A Travellerspoint blog

Exploring Qufu!

Home of Confucius

sunny -36 °C

Our first trip out of Jinan was to Qufu, pronounced Chufu. It's the home of Confucius, master philosopher and one of the most important historical figures in Chinese history. To make the journey we had to take one of China's high speed trains, an experience that proved to be very comfortable and reliable. Watching the Chinese countryside fly by in comfort was a great start and end to our trip.

Buying the tickets wasn't too difficult as we used a travel company called Ctrip who specialise in rail tickets and flights across China. Booking was relatively easy, although we did struggle at first due to use trying to book a few days before a trip. The best advice is to book your tickets at least a month in advance as the lines to Beijing and Shanghai are very busy and the tickets sell fast. We had been warned that the railway stations across China were always packed with people and queuing at the ticked collection point would be difficult, due to it being the same place people try to buy the remaining same day tickets. Luckily, there was an orderly queue and the line wait wasn't too long. We can't speak for the rest of China but our experience in Jinan station was pretty good. Still, we're going to have all future tickets delivered from Ctrip as it cuts out a lot of fuss and means we don't need to arrive so early.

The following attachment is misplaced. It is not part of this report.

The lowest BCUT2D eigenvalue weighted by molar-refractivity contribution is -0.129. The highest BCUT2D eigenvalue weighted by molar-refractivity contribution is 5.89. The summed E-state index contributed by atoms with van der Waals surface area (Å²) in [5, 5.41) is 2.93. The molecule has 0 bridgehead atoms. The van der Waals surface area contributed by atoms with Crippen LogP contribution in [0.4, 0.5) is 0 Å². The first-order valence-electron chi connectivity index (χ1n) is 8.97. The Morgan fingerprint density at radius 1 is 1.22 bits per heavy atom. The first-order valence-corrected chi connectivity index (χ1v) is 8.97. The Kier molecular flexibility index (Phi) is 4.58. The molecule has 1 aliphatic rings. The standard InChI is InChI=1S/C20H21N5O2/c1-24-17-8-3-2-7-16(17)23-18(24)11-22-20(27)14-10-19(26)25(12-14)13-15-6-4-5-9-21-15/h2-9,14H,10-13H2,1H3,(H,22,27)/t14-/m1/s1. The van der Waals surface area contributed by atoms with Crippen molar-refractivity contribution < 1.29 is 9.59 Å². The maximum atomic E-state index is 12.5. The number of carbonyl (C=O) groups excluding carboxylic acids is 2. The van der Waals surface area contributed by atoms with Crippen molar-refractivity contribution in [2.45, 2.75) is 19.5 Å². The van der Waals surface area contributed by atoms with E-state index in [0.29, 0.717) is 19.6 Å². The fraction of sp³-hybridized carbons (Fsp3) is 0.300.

We arrived into Qufu station, which is a short bus ride from the town, and were instantly approached by taxi drivers. Despite us actually trying to get onto the bus, they still insisted on trying to get us to go with them. They kept pointing at the bus and going 'no, taxi!' which began to quickly grate. It was only when I told the guy it was a bus, not a taxi, that he got the point and that we managed to get somewhere.

Qufu is famous for its Confucius temple, the Confucius family mansion and the cemetery. You can buy a single ticket for each, depending on what you want to see, or a cheaper ticket that gives you entry to all three. We had a little difficulty finding where to buy the tickets so we've included a picture, just in case anyone is making the journey. The building is just across the road from the temple's entrance and buying a ticket is as easy as pointing to the one you want.


The temple is set within a sprawling complex that is filled with old buildings and statues which are fascinating to see. Many of them are showing signs of their age but to us that just added to the overall atmosphere. The main temple is located roughly in the centre and is magnificent, towering over everything else. The interior is just as amazing and we were both thoroughly impressed, not just with the temple, but the grounds and surrounding buildings. If you're in the area, it's well worth the trip just for the temple alone.


The temple's exit leads straight onto the road which leads to the Confucius mansion. It's a short but interesting walk as the road is lined with stalls selling all manner of items and has retained an old fashioned feel.